It's a typical Surrealist mish-mash of prophecy, dream, shape-changing, and Doppelgänger. I have no idea what it all adds up to, but I strongly suspect that Neveux deliberately keeps the meaning ambiguous and fluid. The story isn't really a parable of anything, in the sense that one can draw a straight line from symbol to paraphrasable meaning. As in a dream, one gets the momentary feeling of comprehension without knowing exactly what one comprehends. Knowing somebody's name means that you have grasped an essential truth, far more than knowing someone's appearance. The surface of things deceive. The Minotaur appears in the shape of his victims, deception but also expressing a fundamental identity. "I am the slayer and the slain" says Emerson's Brahma.

Martinů comes up with stunning music for all this, as well as a new way of creating music drama. Martinů disliked realistic theater. His operas run from Surrealistic farce, pure Surrealism, medieval mystery plays, vaudeville slapstick, to the magic realism of his final opera, The Greek Passion. Here, he takes a surrealist text and puts it in the dramatic context of early Baroque opera. There probably hasn't been so Monteverdian an opera since Orfeo. One encounters purely instrumental little sinfonias scattered throughout, things that look very much like aria da capo, and recitatives so austere and so swift-moving that large sections of story fly by, allowing the listener to concentrate on the emotions of characters. Yet the music is also outstandingly Martinů's. It's as if he bends each musical convention to his own way. The music climaxes exactly where it should, with that classic trope of Baroque music, Ariadne's lament. Neveux's language here is so simple that a schoolboy knowledge of French is really all one needs to take in the surface. The meaning of it all remains another matter. Martinů comes up with music of awe-inspiring, even Classical nobility. One may not follow the train of Ariadne's thought, but one has no doubt at all of the depth of her feeling. The end of the opera contains a little musical surprise, which I won't give away here, but which flits through the musical fabric like a surrealist bus-ticket to exactly the same spot.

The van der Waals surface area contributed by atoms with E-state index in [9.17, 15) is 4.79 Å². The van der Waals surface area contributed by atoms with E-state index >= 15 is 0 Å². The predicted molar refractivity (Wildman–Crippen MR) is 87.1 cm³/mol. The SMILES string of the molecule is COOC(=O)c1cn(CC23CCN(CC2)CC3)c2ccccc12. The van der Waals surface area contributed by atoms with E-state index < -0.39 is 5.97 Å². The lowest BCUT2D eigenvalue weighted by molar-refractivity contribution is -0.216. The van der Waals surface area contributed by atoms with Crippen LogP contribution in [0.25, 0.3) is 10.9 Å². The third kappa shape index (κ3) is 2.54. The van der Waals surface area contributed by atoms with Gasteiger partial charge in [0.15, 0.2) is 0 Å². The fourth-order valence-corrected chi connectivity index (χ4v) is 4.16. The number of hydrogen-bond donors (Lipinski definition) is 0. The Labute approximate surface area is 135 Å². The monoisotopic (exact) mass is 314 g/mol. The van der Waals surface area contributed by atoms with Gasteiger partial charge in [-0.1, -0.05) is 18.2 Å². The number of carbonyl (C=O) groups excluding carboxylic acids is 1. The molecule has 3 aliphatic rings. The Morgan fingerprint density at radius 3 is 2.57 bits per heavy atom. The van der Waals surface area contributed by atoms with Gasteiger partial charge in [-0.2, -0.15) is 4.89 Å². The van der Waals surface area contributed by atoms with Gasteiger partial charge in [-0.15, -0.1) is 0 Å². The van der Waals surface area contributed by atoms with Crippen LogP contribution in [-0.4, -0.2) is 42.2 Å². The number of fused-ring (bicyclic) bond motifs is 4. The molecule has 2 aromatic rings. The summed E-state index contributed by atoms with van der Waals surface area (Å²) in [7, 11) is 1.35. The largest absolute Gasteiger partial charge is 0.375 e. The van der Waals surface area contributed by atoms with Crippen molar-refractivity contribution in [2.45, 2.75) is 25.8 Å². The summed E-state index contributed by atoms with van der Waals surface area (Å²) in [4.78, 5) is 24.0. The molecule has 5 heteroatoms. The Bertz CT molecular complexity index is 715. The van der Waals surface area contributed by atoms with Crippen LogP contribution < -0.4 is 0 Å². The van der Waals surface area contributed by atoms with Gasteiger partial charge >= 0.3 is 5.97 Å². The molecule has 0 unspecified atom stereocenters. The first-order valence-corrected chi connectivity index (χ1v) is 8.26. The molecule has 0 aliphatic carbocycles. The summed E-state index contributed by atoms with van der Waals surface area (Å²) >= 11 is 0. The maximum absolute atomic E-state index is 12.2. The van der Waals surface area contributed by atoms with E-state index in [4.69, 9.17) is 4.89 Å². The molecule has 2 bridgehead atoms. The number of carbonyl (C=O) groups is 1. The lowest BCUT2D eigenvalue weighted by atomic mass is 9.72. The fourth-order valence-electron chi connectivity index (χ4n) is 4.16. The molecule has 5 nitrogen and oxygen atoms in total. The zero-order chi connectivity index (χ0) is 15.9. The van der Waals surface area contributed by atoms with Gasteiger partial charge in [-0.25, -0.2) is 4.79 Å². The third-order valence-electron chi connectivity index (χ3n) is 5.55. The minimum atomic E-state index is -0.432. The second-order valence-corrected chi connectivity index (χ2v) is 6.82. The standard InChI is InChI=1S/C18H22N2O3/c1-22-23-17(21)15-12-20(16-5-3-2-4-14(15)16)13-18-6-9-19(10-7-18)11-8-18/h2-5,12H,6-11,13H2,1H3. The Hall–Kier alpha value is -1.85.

Celina Lindsley and Norman Phillips, the Ariadne and Theseus, sing with dramatic point. Lindsley has a Judith-Blegen soprano, sweet and creamy, but without quite the weight. Phillips puts a lot of ping into his baritone, à la the late John Reardon. Both Americans handle the French libretto capably, although not outstandingly well. Often something goes slightly askew with their vowels. Nevertheless, Phillips does better than Lindsley in this regard. But this, in a way, praises the clarity of their voices. You can actually hear these subtle differences of pronunciation. No reservation at all about the orchestra or the conductor, Vaclav Neumann. The orchestra becomes the primary engine of dramatic movement. The rhythms are sharp, the colors varied.

The only real reservation I have - unfortunately, a large one - is the short time on the disc. For a Martinů fanatic like me, there's no question I'll not only buy the CD, but consider myself lucky and content to have heard the work. The uncertainty in the back of my mind pertains to others. Make no mistake: I consider this a moving and profound opera. I imagine with difficulty someone it will not move. However, I can easily picture somebody who enjoyed the opera and still feels cheated by the large ring of virgin territory on the back of the disc. Consider yourself warned.

Copyright © 2003, Steve Schwartz